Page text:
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Quantum Field Theory


Action Principle and Symmetry
Path Integral
Field Equation
Second Quantization
Noether's Theorem and Charge Conservation
Conservation Rules
Green's Function and Renormalization
Perturbation Theory and S Matrix
Feynman Diagram
Quantum Electrodynamics (QED)
From Coulomb Scattering to Deep Inelastic Scattering
Compton Scattering
Lamb Shift
Renormalizable Theories
The Divergence
Yang-Mills Theory
Weak Interaction
The Standard Model
The SO(10) Group and Unification
Lattice Theory
Unitarity Method
Quantum Vacuum
Spontaneous Symmetry Breaking
Gyromagnetic Ratio and Anomalous Magnetic Moment
A footnote on Least Action Principle and Path Integral

Action Principle and Symmetry

Formulation of theoretical physics usually starts with the "Action Principle", which was originally used to derive the equation of motion for a particle in classical mechanics. The "action" for such case is:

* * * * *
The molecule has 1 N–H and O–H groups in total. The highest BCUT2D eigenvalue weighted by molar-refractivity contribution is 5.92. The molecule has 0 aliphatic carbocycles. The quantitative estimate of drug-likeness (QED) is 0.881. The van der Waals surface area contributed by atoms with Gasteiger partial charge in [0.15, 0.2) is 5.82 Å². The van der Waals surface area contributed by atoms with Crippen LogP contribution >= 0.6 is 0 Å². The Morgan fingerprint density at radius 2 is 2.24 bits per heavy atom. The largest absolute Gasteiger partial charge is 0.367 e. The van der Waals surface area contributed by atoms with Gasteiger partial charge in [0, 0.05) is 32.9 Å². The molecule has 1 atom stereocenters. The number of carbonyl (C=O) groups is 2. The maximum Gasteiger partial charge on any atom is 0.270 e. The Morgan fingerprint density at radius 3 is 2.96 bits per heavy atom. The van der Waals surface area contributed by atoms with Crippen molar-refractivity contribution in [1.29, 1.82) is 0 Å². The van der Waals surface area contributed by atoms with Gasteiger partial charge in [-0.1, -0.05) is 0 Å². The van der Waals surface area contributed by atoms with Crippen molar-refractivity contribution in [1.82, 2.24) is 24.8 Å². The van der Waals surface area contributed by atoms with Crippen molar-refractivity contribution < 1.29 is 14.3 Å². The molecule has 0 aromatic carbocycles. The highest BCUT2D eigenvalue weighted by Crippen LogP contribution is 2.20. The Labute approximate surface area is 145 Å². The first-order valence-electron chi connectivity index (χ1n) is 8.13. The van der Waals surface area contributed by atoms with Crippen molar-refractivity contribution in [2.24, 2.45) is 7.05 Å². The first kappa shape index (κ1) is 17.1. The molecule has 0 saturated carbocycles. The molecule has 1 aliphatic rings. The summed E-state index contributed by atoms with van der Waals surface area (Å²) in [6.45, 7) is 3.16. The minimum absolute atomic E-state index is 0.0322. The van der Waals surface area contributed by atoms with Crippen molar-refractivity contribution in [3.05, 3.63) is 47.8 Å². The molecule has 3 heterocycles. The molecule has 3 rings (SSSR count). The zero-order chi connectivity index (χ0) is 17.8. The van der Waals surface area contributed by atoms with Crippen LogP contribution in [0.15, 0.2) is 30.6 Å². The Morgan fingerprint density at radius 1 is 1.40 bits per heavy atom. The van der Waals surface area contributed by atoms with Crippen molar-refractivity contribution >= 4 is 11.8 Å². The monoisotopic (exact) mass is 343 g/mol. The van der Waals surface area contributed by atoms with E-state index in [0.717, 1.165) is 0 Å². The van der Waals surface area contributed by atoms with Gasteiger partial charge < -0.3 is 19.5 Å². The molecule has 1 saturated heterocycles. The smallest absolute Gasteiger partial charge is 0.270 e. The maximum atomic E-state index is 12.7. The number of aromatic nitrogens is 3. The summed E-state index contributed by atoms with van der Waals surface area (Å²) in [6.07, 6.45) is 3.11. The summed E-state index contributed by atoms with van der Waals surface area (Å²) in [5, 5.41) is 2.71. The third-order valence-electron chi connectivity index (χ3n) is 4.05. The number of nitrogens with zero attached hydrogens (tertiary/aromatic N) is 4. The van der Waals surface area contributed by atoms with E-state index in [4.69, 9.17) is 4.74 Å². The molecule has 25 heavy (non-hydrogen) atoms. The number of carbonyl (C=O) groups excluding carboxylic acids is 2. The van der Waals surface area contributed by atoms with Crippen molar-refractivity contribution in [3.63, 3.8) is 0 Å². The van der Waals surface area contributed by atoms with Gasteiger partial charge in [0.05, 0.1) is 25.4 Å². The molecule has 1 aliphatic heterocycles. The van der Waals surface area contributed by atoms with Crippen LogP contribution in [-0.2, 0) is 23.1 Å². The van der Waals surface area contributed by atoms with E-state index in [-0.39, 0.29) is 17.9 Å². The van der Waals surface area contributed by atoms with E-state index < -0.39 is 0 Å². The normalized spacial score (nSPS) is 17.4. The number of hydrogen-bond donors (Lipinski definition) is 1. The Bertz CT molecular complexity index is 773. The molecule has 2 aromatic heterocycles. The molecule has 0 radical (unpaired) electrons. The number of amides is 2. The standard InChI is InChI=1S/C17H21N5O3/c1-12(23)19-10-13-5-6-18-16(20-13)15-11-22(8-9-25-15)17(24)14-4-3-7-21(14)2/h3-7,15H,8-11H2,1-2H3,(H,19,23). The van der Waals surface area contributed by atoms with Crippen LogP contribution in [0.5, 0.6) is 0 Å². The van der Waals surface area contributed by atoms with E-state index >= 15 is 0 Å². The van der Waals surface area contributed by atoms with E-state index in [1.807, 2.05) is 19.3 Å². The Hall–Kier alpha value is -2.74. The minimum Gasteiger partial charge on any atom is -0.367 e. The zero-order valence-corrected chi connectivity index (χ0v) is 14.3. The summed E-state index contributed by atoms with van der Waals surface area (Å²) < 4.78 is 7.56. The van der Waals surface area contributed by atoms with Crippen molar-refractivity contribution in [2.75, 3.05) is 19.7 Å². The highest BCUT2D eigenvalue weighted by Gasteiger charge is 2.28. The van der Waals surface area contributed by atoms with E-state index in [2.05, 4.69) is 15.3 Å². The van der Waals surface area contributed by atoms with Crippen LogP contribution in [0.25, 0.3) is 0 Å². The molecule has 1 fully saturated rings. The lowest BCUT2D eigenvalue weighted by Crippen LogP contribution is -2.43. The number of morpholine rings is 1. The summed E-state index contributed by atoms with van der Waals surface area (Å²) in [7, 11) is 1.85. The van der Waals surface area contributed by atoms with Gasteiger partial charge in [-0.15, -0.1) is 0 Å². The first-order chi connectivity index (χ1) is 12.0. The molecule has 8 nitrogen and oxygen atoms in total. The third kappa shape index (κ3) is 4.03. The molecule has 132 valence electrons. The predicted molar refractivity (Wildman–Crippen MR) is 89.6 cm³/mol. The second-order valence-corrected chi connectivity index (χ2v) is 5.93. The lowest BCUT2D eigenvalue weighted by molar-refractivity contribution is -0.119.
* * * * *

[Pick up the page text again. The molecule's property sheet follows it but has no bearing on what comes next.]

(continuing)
---------- (1a)
Functional where the Lagrangian L in unit of energy is a function of the position q and velocity =dq/dt of the particle, and the integration on time t is over the trajectories from "a" to "b" as shown in Figure 01a. Thus S has the unit of erg-sec. Note that S is not just a simple function of t - rather it is a function of the entire set of points q(t). It is a function of the function q(t), or a "functional" of q(t). In other words, to say S is a functional of the function q(t) means that S is a number whose value depends on the form of the function q(t), where t is just a parameter used to specify the form of q(t). The action S is sometimes written as S[q(t)] to emphasize that it depends on the form of q(t). Figure 01a shows three different forms of q(t) (blue, green, and red), the corresponding Lagrangian L, which is determined by q(t), and

Figure 01a Functional
[view large image]

the action S[q(t)], which would have three different numbers equal to the areas under L indicated by either the blue, green or the red curve. The integration of the Lagrangian L between the end points to